Our flexible friends

Posted on February 1st, by editor in Caring Times. No Comments

|Bob Ferguson describes how, in the context of Hampshire¹s new provision programme, the conventional wisdom about the private sector¹s monopoly on responsiveness to change is being challenged| According to some sages, the Thatcher government¹s decision to throw open welfare benefits to care home residents in the early eighties was a covert way of torpedoing the near monopoly of council provision. The preferred option, it is said, was to encourage the intervention of the more acceptable, not to say infinitely more flexible and innovative, private sector. Whatever the great lady¹s true intentions may have been, there can be no doubt that her brief encounter with increased public expenditure resulted in private ownership becoming the entrenched majority in the care home sector. Lately, amid chatter about the creeping privatisation of the health service, the current government stands accused of rolling out Maggie¹s revolution to its natural conclusion. What a surprise, then, to find that, just when public ow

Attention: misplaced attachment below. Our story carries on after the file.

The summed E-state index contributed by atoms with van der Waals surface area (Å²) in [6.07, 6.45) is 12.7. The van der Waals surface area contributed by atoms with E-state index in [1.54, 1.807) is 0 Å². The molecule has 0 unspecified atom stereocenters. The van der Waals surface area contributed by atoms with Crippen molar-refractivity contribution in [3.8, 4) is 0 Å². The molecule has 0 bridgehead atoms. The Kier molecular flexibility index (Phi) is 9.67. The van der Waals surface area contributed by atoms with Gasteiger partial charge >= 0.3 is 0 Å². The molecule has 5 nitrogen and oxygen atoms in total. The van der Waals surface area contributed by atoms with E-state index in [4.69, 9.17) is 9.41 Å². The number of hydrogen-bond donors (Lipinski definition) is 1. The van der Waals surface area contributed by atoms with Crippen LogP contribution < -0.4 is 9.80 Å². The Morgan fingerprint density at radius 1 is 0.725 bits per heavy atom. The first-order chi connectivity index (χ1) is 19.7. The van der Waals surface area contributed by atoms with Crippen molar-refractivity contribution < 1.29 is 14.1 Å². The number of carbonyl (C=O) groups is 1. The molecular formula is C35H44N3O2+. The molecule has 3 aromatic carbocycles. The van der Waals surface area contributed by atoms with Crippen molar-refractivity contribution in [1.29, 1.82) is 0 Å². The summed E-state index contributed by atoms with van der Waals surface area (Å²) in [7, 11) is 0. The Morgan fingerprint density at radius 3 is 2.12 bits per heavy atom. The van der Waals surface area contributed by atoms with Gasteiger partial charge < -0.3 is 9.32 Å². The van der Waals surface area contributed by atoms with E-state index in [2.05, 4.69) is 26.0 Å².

Comments are closed.

Latest blog posts

The NHS and all that jazz

By Caring Times editor GEOFF HODGSON

Last week the National Health Service marked its 70th anniversary. The irony is that, when this all too human institution...

The bland leaving the bland?

By guest blogger JEF SMITH

The headline for an interview which Sir David Behan, the Care Quality Commission’s departing chief executive, gave to The Guardian...

IT comes to CQC

By guest blogger JOHN BURTON

This month, IT is coming to CQC in person. David Behan is leaving, and DB’s replacement is IT, Ian Trenholm...